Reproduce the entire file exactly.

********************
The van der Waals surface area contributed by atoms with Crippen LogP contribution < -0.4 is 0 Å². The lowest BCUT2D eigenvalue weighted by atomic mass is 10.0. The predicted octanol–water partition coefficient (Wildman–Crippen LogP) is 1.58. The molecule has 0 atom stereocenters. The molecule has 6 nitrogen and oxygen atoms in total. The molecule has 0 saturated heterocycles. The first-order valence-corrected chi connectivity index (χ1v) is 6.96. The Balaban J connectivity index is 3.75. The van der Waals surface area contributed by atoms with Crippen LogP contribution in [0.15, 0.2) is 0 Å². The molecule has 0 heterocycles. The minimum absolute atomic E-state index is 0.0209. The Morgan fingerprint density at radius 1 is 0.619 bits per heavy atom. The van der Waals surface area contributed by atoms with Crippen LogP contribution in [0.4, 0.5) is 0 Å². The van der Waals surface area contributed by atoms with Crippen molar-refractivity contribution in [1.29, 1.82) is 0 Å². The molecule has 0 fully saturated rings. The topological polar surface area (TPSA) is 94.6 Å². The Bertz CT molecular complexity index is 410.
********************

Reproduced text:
The van der Waals surface area contributed by atoms with Crippen LogP contribution < -0.4 is 0 Å². The lowest BCUT2D eigenvalue weighted by atomic mass is 10.0. The predicted octanol–water partition coefficient (Wildman–Crippen LogP) is 1.58. The molecule has 0 atom stereocenters. The molecule has 6 nitrogen and oxygen atoms in total. The molecule has 0 saturated heterocycles. The first-order valence-corrected chi connectivity index (χ1v) is 6.96. The Balaban J connectivity index is 3.75. The van der Waals surface area contributed by atoms with Crippen LogP contribution in [0.15, 0.2) is 0 Å². The molecule has 0 heterocycles. The minimum absolute atomic E-state index is 0.0209. The Morgan fingerprint density at radius 1 is 0.619 bits per heavy atom. The van der Waals surface area contributed by atoms with Crippen LogP contribution in [0.4, 0.5) is 0 Å². The van der Waals surface area contributed by atoms with Crippen molar-refractivity contribution in [1.29, 1.82) is 0 Å². The molecule has 0 fully saturated rings. The topological polar surface area (TPSA) is 94.6 Å². The Bertz CT molecular complexity index is 410.